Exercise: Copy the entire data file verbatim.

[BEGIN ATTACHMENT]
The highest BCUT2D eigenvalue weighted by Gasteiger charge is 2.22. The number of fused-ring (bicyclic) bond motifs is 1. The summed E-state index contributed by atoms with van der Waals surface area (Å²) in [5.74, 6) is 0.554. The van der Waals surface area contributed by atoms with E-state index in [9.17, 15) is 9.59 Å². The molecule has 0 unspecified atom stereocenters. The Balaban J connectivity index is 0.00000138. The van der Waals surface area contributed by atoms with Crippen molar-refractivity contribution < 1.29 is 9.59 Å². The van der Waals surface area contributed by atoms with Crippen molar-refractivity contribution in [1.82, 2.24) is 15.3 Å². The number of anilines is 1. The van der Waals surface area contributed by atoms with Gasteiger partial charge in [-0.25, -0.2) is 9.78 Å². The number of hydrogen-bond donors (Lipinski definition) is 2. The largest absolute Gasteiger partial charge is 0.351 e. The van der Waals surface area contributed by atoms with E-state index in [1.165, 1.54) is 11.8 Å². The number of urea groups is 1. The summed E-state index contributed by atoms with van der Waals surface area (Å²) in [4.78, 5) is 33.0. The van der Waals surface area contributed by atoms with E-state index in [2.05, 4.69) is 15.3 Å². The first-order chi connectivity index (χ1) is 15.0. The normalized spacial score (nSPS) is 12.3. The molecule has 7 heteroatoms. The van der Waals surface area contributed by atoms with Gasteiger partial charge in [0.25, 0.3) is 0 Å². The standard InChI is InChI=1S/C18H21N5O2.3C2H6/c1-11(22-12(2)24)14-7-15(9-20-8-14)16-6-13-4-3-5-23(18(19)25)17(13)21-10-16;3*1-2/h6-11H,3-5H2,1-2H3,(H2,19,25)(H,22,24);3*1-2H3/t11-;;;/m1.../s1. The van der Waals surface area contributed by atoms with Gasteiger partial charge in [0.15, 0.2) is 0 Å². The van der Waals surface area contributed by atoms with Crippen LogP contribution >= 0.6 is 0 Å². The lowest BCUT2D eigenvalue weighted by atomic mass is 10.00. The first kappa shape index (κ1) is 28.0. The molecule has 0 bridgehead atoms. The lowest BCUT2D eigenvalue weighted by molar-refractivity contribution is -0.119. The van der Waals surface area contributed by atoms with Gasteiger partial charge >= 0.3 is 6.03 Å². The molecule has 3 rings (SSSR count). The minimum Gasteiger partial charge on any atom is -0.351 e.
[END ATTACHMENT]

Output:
The highest BCUT2D eigenvalue weighted by Gasteiger charge is 2.22. The number of fused-ring (bicyclic) bond motifs is 1. The summed E-state index contributed by atoms with van der Waals surface area (Å²) in [5.74, 6) is 0.554. The van der Waals surface area contributed by atoms with E-state index in [9.17, 15) is 9.59 Å². The molecule has 0 unspecified atom stereocenters. The Balaban J connectivity index is 0.00000138. The van der Waals surface area contributed by atoms with Crippen molar-refractivity contribution < 1.29 is 9.59 Å². The van der Waals surface area contributed by atoms with Crippen molar-refractivity contribution in [1.82, 2.24) is 15.3 Å². The number of anilines is 1. The van der Waals surface area contributed by atoms with Gasteiger partial charge in [-0.25, -0.2) is 9.78 Å². The number of hydrogen-bond donors (Lipinski definition) is 2. The largest absolute Gasteiger partial charge is 0.351 e. The van der Waals surface area contributed by atoms with E-state index in [1.165, 1.54) is 11.8 Å². The number of urea groups is 1. The summed E-state index contributed by atoms with van der Waals surface area (Å²) in [4.78, 5) is 33.0. The van der Waals surface area contributed by atoms with E-state index in [2.05, 4.69) is 15.3 Å². The first-order chi connectivity index (χ1) is 15.0. The normalized spacial score (nSPS) is 12.3. The molecule has 7 heteroatoms. The van der Waals surface area contributed by atoms with Gasteiger partial charge in [0.25, 0.3) is 0 Å². The standard InChI is InChI=1S/C18H21N5O2.3C2H6/c1-11(22-12(2)24)14-7-15(9-20-8-14)16-6-13-4-3-5-23(18(19)25)17(13)21-10-16;3*1-2/h6-11H,3-5H2,1-2H3,(H2,19,25)(H,22,24);3*1-2H3/t11-;;;/m1.../s1. The van der Waals surface area contributed by atoms with Gasteiger partial charge in [0.15, 0.2) is 0 Å². The van der Waals surface area contributed by atoms with Crippen LogP contribution >= 0.6 is 0 Å². The lowest BCUT2D eigenvalue weighted by atomic mass is 10.00. The first kappa shape index (κ1) is 28.0. The molecule has 0 bridgehead atoms. The lowest BCUT2D eigenvalue weighted by molar-refractivity contribution is -0.119. The van der Waals surface area contributed by atoms with Gasteiger partial charge >= 0.3 is 6.03 Å². The molecule has 3 rings (SSSR count). The minimum Gasteiger partial charge on any atom is -0.351 e.